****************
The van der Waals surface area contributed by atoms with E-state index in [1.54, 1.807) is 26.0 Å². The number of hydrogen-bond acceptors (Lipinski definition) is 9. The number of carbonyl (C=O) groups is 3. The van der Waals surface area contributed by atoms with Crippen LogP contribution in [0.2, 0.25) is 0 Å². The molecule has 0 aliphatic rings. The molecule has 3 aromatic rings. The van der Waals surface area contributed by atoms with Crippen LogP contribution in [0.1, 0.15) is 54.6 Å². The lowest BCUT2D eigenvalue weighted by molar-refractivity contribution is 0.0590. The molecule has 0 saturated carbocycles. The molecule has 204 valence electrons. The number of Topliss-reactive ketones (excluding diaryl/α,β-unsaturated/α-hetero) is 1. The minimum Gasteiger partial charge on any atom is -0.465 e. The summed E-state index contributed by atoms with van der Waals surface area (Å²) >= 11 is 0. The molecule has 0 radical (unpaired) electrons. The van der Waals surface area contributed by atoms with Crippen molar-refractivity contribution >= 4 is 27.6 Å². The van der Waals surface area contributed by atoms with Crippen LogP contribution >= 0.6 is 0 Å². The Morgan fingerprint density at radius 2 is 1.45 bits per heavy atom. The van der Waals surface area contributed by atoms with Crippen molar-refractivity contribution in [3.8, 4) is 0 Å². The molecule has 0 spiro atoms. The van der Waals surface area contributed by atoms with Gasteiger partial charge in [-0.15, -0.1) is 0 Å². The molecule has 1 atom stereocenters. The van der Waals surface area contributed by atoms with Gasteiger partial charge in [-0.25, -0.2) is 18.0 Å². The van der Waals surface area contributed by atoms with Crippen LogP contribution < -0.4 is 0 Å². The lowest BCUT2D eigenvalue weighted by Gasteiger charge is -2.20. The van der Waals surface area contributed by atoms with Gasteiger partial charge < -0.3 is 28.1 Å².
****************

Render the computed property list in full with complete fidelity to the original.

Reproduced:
The van der Waals surface area contributed by atoms with E-state index in [1.54, 1.807) is 26.0 Å². The number of hydrogen-bond acceptors (Lipinski definition) is 9. The number of carbonyl (C=O) groups is 3. The van der Waals surface area contributed by atoms with Crippen LogP contribution in [0.2, 0.25) is 0 Å². The molecule has 0 aliphatic rings. The molecule has 3 aromatic rings. The van der Waals surface area contributed by atoms with Crippen LogP contribution in [0.1, 0.15) is 54.6 Å². The lowest BCUT2D eigenvalue weighted by molar-refractivity contribution is 0.0590. The molecule has 0 saturated carbocycles. The molecule has 204 valence electrons. The number of Topliss-reactive ketones (excluding diaryl/α,β-unsaturated/α-hetero) is 1. The minimum Gasteiger partial charge on any atom is -0.465 e. The summed E-state index contributed by atoms with van der Waals surface area (Å²) >= 11 is 0. The molecule has 0 radical (unpaired) electrons. The van der Waals surface area contributed by atoms with Crippen molar-refractivity contribution >= 4 is 27.6 Å². The van der Waals surface area contributed by atoms with Crippen LogP contribution >= 0.6 is 0 Å². The Morgan fingerprint density at radius 2 is 1.45 bits per heavy atom. The van der Waals surface area contributed by atoms with Crippen molar-refractivity contribution in [3.8, 4) is 0 Å². The molecule has 0 spiro atoms. The van der Waals surface area contributed by atoms with Gasteiger partial charge in [-0.15, -0.1) is 0 Å². The molecule has 1 atom stereocenters. The van der Waals surface area contributed by atoms with Gasteiger partial charge in [-0.25, -0.2) is 18.0 Å². The van der Waals surface area contributed by atoms with Crippen LogP contribution < -0.4 is 0 Å². The lowest BCUT2D eigenvalue weighted by Gasteiger charge is -2.20. The van der Waals surface area contributed by atoms with Gasteiger partial charge < -0.3 is 28.1 Å².